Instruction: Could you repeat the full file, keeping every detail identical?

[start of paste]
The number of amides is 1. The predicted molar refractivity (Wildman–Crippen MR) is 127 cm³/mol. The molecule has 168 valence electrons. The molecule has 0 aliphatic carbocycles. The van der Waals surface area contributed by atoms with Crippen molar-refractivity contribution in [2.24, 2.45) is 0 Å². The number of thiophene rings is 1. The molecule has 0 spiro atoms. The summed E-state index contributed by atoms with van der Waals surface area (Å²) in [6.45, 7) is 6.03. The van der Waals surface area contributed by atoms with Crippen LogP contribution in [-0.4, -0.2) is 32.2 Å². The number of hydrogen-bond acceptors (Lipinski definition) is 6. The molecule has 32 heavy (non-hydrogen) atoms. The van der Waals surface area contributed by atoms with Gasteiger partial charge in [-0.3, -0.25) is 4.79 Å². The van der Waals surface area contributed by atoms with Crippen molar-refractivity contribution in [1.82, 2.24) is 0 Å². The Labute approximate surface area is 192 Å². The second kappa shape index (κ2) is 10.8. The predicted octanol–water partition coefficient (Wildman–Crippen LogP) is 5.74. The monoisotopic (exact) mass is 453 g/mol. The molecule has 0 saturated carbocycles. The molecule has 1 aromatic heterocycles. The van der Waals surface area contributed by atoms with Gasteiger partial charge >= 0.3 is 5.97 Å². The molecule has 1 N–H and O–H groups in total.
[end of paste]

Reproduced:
The number of amides is 1. The predicted molar refractivity (Wildman–Crippen MR) is 127 cm³/mol. The molecule has 168 valence electrons. The molecule has 0 aliphatic carbocycles. The van der Waals surface area contributed by atoms with Crippen molar-refractivity contribution in [2.24, 2.45) is 0 Å². The number of thiophene rings is 1. The molecule has 0 spiro atoms. The summed E-state index contributed by atoms with van der Waals surface area (Å²) in [6.45, 7) is 6.03. The van der Waals surface area contributed by atoms with Crippen LogP contribution in [-0.4, -0.2) is 32.2 Å². The number of hydrogen-bond acceptors (Lipinski definition) is 6. The molecule has 32 heavy (non-hydrogen) atoms. The van der Waals surface area contributed by atoms with Gasteiger partial charge in [-0.3, -0.25) is 4.79 Å². The van der Waals surface area contributed by atoms with Crippen molar-refractivity contribution in [1.82, 2.24) is 0 Å². The Labute approximate surface area is 192 Å². The second kappa shape index (κ2) is 10.8. The predicted octanol–water partition coefficient (Wildman–Crippen LogP) is 5.74. The monoisotopic (exact) mass is 453 g/mol. The molecule has 0 saturated carbocycles. The molecule has 1 aromatic heterocycles. The van der Waals surface area contributed by atoms with Gasteiger partial charge >= 0.3 is 5.97 Å². The molecule has 1 N–H and O–H groups in total.